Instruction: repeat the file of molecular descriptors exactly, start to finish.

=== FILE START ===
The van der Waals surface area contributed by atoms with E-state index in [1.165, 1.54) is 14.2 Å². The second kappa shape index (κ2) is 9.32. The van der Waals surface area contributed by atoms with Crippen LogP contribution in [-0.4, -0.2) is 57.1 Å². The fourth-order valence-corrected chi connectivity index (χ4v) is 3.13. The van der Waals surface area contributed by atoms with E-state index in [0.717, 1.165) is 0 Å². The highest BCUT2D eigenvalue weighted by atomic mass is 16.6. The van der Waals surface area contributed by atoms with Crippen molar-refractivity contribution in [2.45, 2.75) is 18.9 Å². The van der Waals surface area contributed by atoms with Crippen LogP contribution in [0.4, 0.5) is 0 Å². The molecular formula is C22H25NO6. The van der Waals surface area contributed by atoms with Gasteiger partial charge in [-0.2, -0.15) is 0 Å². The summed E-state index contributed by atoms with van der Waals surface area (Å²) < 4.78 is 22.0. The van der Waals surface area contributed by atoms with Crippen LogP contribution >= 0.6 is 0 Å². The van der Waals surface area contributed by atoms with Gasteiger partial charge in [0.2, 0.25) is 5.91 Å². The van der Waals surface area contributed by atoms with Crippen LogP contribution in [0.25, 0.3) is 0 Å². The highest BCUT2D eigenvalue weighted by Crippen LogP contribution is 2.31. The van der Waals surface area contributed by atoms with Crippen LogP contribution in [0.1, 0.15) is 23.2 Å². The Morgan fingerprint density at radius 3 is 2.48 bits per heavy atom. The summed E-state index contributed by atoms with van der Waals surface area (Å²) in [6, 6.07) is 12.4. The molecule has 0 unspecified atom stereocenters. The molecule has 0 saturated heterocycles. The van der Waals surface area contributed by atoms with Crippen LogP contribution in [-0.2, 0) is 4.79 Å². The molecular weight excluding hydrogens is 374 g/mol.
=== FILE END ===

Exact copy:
The van der Waals surface area contributed by atoms with E-state index in [1.165, 1.54) is 14.2 Å². The second kappa shape index (κ2) is 9.32. The van der Waals surface area contributed by atoms with Crippen LogP contribution in [-0.4, -0.2) is 57.1 Å². The fourth-order valence-corrected chi connectivity index (χ4v) is 3.13. The van der Waals surface area contributed by atoms with E-state index in [0.717, 1.165) is 0 Å². The highest BCUT2D eigenvalue weighted by atomic mass is 16.6. The van der Waals surface area contributed by atoms with Crippen molar-refractivity contribution in [2.45, 2.75) is 18.9 Å². The van der Waals surface area contributed by atoms with Crippen LogP contribution in [0.4, 0.5) is 0 Å². The molecular formula is C22H25NO6. The van der Waals surface area contributed by atoms with Gasteiger partial charge in [-0.2, -0.15) is 0 Å². The summed E-state index contributed by atoms with van der Waals surface area (Å²) < 4.78 is 22.0. The van der Waals surface area contributed by atoms with Crippen LogP contribution >= 0.6 is 0 Å². The van der Waals surface area contributed by atoms with Gasteiger partial charge in [0.2, 0.25) is 5.91 Å². The van der Waals surface area contributed by atoms with Crippen LogP contribution in [0.25, 0.3) is 0 Å². The highest BCUT2D eigenvalue weighted by Crippen LogP contribution is 2.31. The van der Waals surface area contributed by atoms with Crippen LogP contribution in [0.1, 0.15) is 23.2 Å². The Morgan fingerprint density at radius 3 is 2.48 bits per heavy atom. The summed E-state index contributed by atoms with van der Waals surface area (Å²) in [6, 6.07) is 12.4. The molecule has 0 unspecified atom stereocenters. The molecule has 0 saturated heterocycles. The van der Waals surface area contributed by atoms with Crippen LogP contribution in [-0.2, 0) is 4.79 Å². The molecular weight excluding hydrogens is 374 g/mol.